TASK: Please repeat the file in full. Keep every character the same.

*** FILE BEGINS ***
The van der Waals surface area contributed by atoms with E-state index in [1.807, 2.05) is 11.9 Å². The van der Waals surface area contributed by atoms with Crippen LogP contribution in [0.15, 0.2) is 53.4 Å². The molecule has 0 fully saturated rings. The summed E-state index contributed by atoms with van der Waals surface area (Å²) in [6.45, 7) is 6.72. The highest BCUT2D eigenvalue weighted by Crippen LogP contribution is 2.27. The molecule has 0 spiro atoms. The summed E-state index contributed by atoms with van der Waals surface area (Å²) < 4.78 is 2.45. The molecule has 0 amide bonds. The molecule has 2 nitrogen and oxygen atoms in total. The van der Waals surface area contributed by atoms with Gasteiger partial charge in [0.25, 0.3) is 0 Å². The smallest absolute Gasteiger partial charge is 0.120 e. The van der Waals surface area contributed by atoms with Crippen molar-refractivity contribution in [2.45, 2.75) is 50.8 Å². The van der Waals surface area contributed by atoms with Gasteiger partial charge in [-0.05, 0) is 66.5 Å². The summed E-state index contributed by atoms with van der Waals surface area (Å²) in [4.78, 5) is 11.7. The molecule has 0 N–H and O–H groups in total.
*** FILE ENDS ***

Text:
The van der Waals surface area contributed by atoms with E-state index in [1.807, 2.05) is 11.9 Å². The van der Waals surface area contributed by atoms with Crippen LogP contribution in [0.15, 0.2) is 53.4 Å². The molecule has 0 fully saturated rings. The summed E-state index contributed by atoms with van der Waals surface area (Å²) in [6.45, 7) is 6.72. The highest BCUT2D eigenvalue weighted by Crippen LogP contribution is 2.27. The molecule has 0 spiro atoms. The summed E-state index contributed by atoms with van der Waals surface area (Å²) < 4.78 is 2.45. The molecule has 0 amide bonds. The molecule has 2 nitrogen and oxygen atoms in total. The van der Waals surface area contributed by atoms with Gasteiger partial charge in [0.25, 0.3) is 0 Å². The smallest absolute Gasteiger partial charge is 0.120 e. The van der Waals surface area contributed by atoms with Crippen molar-refractivity contribution in [2.45, 2.75) is 50.8 Å². The van der Waals surface area contributed by atoms with Gasteiger partial charge in [-0.05, 0) is 66.5 Å². The summed E-state index contributed by atoms with van der Waals surface area (Å²) in [4.78, 5) is 11.7. The molecule has 0 N–H and O–H groups in total.